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Jody Martin

Jody Martin

Jody Martin has a B.A. in Psychology and a minor in Child Development and 25 years of extensive and diverse experience in the early childhood field. She taught preschool, directed a childcare center and worked at the corporate offices of two national childcare companies. She has also authored articles for several early childhood publications and a book on health and safety. She is a dynamic presenter and recognized leader in the field of early childhood education with a commitment to providing quality programs for children.

Posted by on in Early Childhood

"The role of the teacher is to put the child upon the right road to his own perfection and encourage him to follow it, watching, suggesting, helping, but not imposing or interfering."

Kireet Joshi

 

The trend to consider the “whole” child when teaching has been at the forefront of early childhood education for years and is definitely making a positive impact on how early childhood professionals teach children and meet their needs. As I mentioned in my last post, if we truly want to meet all the needs of children, we need to take this trend one step further and look at helping children to be more “connected” and to nurture that feeling of being a part of something bigger. In order to prepare children for the future, we need to incorporate a philosophy that lets them know that there is interrelatedness, and that everything is intimately connected with everything else.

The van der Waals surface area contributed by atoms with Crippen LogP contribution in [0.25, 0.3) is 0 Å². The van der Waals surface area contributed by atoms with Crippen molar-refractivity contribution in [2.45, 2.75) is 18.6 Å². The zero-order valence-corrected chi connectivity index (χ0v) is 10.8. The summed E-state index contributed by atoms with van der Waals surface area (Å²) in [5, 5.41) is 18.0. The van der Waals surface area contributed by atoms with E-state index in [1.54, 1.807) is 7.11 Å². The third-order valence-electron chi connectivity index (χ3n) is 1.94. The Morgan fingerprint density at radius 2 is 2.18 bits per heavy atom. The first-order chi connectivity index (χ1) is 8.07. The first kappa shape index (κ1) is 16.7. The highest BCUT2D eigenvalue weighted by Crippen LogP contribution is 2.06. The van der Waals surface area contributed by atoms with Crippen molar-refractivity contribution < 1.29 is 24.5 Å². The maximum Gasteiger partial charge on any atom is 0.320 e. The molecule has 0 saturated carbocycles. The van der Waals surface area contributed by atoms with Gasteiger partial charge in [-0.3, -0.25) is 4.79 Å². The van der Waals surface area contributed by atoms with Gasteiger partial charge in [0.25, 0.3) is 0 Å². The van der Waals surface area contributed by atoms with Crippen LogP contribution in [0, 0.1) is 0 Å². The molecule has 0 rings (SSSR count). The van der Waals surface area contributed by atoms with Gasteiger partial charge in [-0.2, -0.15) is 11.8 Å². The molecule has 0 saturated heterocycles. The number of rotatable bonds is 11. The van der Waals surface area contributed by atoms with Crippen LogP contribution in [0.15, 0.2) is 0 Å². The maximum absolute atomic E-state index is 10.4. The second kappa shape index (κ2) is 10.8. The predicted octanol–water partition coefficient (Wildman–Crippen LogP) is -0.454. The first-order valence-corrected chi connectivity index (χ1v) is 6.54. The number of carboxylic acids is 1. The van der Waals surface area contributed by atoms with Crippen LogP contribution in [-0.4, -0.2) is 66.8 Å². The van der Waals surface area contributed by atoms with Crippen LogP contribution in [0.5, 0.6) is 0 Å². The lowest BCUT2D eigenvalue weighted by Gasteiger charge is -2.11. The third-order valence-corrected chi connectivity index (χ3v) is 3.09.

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Posted by on in Early Childhood

In this day and age, when you hear the word "connected" or think about "being connected," you more than likely think about being connected online or to some kind of multi-media device. But if you are like me (a true technophobe—it stressed me out to create this blog), you will be relieved to know that I have no intention of going in that direction. Instead, what I'm referring to by "being connected" is that feeling of being a part of something bigger. I strongly feel that in order to prepare children for the future, we need to incorporate a philosophy that lets them know that there is an interrelatedness, and that everything is intimately connected with everything else.

 

In the early childhood industry, we talk a lot about educating the "whole" child and refer to the four developmental domains: physical, social/emotional, cognitive and communicative. I think we need to step it up and not only look at the body, emotions, and mind, but include soul and spirit as well. We need to somehow unite the ancient educational goal of self-knowledge with the modern-day goal of world knowledge.

I believe that every human being is essentially a spiritual being, or soul, who is born with a mind and body. I also believe that in order to help children realize their highest and true potential, we need to integrate these parts of human nature into the way we teach the children in our care. Miriam Mason Martineau, author and parent, raises the question, "Can we raise children that will not need to get over their childhoods?" I add to that question, “Can we raise children that will not need to get over their ‘school’ hood?”

 

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